B. accompanied me to Stanford twice this weekend for a pair of student vocal recitals, each by a collection of students of one voice teacher or another.
The better and more popular of these - it packed the small rehearsal hall it was held in on Saturday evening, to the surprise of the performers, though they shouldn't have been - was by students of the estimable Wendy Hillhouse doing an elaborate and extensive all-Sondheim program, 24 numbers from 11 shows written over a 25-year period. There were a few cases of miscasting, and a regrettably large amount of flubbing lines, but all the singers were good.
Judging purely by results here, Sondheim's best show is Follies, as the two solo numbers from that were highlights: the saturnine Ian Anstee (also the Wolf in Into the Woods and George in Sunday in the Park, and he should have done Sweeney) in Buddy's frantically neurotic blues number, and the turbo-powered Taylor Wright (who regrettably did nothing else) in "Broadway Baby." Zoë Sonnenberg forgot bits of her fast-nervous patter as Amy in "Getting Married Today" from Company, but she was hilarious doing it. The evening finished up with the first act finale from Into the Woods, as of course it would.
A regular Friday noon concert was less attended. This featured four sopranos and a tenor doing a couple songs apiece, a mixture from opera, concert song, and musical theater. B's professional ear and eye produced a few lessons for my consideration on the drive home:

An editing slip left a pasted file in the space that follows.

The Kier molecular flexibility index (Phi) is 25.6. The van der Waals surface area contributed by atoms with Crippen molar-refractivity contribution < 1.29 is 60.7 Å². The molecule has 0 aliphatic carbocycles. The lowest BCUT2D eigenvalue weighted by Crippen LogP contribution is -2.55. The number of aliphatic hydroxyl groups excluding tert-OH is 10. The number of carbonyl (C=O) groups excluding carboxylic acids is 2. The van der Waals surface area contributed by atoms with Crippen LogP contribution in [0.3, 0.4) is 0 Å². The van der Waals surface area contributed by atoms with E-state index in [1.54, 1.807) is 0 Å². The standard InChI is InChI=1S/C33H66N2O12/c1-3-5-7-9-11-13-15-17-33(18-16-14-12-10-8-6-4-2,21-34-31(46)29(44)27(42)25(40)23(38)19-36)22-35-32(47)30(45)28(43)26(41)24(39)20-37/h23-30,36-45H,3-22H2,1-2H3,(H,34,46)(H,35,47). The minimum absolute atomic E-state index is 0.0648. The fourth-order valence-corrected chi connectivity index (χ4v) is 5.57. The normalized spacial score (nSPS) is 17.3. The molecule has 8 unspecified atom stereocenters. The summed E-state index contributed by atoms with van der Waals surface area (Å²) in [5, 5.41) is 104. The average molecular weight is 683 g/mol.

1. If you're a soprano, don't sing a piece in the mezzo range. You won't be able to put any power behind it, and you'll be inaudible.
2. Even if your piece is an opera aria, don't act the whole thing out in a song recital.
3. A minidress that looks like your abbreviated nightie is inadvisable for this venue.
Some of the singing was good, and Erich Wolfgang Korngold's setting of Desdemona's sorrowful "willow, willow" was an impressive compositional discovery. But the tenor, who badly needed a tune-up, and also some remedial lessons on the phonemes of English (not his native tongue) and stage presence, attempted King George's song "You'll Be Back" from Hamilton, with results as grisly as you might imagine.